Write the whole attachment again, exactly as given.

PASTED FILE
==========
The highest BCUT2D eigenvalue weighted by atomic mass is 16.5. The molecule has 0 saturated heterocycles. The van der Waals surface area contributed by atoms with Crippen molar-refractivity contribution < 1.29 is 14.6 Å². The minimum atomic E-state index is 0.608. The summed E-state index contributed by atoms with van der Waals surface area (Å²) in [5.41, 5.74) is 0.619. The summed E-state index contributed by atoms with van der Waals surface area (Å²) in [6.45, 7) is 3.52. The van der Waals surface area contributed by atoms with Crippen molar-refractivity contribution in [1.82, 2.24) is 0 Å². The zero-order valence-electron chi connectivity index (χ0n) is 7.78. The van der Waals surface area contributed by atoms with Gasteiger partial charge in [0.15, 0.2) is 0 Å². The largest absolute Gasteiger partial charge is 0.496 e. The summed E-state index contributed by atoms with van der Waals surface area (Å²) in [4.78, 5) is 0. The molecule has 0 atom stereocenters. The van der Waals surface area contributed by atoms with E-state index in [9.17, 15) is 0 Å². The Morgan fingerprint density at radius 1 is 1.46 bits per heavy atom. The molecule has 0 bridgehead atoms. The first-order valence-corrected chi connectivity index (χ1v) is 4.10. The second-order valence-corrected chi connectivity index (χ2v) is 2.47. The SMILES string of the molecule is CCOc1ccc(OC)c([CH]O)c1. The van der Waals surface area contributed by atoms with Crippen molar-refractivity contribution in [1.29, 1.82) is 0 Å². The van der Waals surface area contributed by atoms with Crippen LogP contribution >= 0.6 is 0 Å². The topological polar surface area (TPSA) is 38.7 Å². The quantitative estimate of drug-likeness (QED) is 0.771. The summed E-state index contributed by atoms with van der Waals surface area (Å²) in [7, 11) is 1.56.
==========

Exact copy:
The highest BCUT2D eigenvalue weighted by atomic mass is 16.5. The molecule has 0 saturated heterocycles. The van der Waals surface area contributed by atoms with Crippen molar-refractivity contribution < 1.29 is 14.6 Å². The minimum atomic E-state index is 0.608. The summed E-state index contributed by atoms with van der Waals surface area (Å²) in [5.41, 5.74) is 0.619. The summed E-state index contributed by atoms with van der Waals surface area (Å²) in [6.45, 7) is 3.52. The van der Waals surface area contributed by atoms with Crippen molar-refractivity contribution in [1.82, 2.24) is 0 Å². The zero-order valence-electron chi connectivity index (χ0n) is 7.78. The van der Waals surface area contributed by atoms with Gasteiger partial charge in [0.15, 0.2) is 0 Å². The largest absolute Gasteiger partial charge is 0.496 e. The summed E-state index contributed by atoms with van der Waals surface area (Å²) in [4.78, 5) is 0. The molecule has 0 atom stereocenters. The van der Waals surface area contributed by atoms with E-state index in [9.17, 15) is 0 Å². The Morgan fingerprint density at radius 1 is 1.46 bits per heavy atom. The molecule has 0 bridgehead atoms. The first-order valence-corrected chi connectivity index (χ1v) is 4.10. The second-order valence-corrected chi connectivity index (χ2v) is 2.47. The SMILES string of the molecule is CCOc1ccc(OC)c([CH]O)c1. The van der Waals surface area contributed by atoms with Crippen molar-refractivity contribution in [1.29, 1.82) is 0 Å². The van der Waals surface area contributed by atoms with Crippen LogP contribution >= 0.6 is 0 Å². The topological polar surface area (TPSA) is 38.7 Å². The quantitative estimate of drug-likeness (QED) is 0.771. The summed E-state index contributed by atoms with van der Waals surface area (Å²) in [7, 11) is 1.56.